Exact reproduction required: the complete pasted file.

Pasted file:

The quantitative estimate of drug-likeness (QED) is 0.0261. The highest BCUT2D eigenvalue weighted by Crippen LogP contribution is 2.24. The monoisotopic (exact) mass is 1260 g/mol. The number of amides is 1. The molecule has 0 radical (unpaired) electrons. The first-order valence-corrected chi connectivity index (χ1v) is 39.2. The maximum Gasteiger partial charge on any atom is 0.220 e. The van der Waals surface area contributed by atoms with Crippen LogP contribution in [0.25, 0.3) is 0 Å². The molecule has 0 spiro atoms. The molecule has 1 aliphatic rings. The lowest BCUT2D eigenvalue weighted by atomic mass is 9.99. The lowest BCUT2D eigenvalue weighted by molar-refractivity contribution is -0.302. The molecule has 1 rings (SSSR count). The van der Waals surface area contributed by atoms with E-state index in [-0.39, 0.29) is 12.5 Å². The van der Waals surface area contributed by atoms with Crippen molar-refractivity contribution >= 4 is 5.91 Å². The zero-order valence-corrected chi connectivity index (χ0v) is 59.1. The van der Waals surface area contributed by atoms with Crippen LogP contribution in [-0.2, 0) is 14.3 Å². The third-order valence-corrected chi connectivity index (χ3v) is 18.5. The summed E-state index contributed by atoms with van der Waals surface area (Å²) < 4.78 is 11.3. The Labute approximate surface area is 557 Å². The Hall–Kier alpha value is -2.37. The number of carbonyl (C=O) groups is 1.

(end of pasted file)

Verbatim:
The quantitative estimate of drug-likeness (QED) is 0.0261. The highest BCUT2D eigenvalue weighted by Crippen LogP contribution is 2.24. The monoisotopic (exact) mass is 1260 g/mol. The number of amides is 1. The molecule has 0 radical (unpaired) electrons. The first-order valence-corrected chi connectivity index (χ1v) is 39.2. The maximum Gasteiger partial charge on any atom is 0.220 e. The van der Waals surface area contributed by atoms with Crippen LogP contribution in [0.25, 0.3) is 0 Å². The molecule has 0 spiro atoms. The molecule has 1 aliphatic rings. The lowest BCUT2D eigenvalue weighted by atomic mass is 9.99. The lowest BCUT2D eigenvalue weighted by molar-refractivity contribution is -0.302. The molecule has 1 rings (SSSR count). The van der Waals surface area contributed by atoms with E-state index in [-0.39, 0.29) is 12.5 Å². The van der Waals surface area contributed by atoms with Crippen molar-refractivity contribution >= 4 is 5.91 Å². The zero-order valence-corrected chi connectivity index (χ0v) is 59.1. The van der Waals surface area contributed by atoms with Crippen LogP contribution in [-0.2, 0) is 14.3 Å². The third-order valence-corrected chi connectivity index (χ3v) is 18.5. The summed E-state index contributed by atoms with van der Waals surface area (Å²) < 4.78 is 11.3. The Labute approximate surface area is 557 Å². The Hall–Kier alpha value is -2.37. The number of carbonyl (C=O) groups is 1.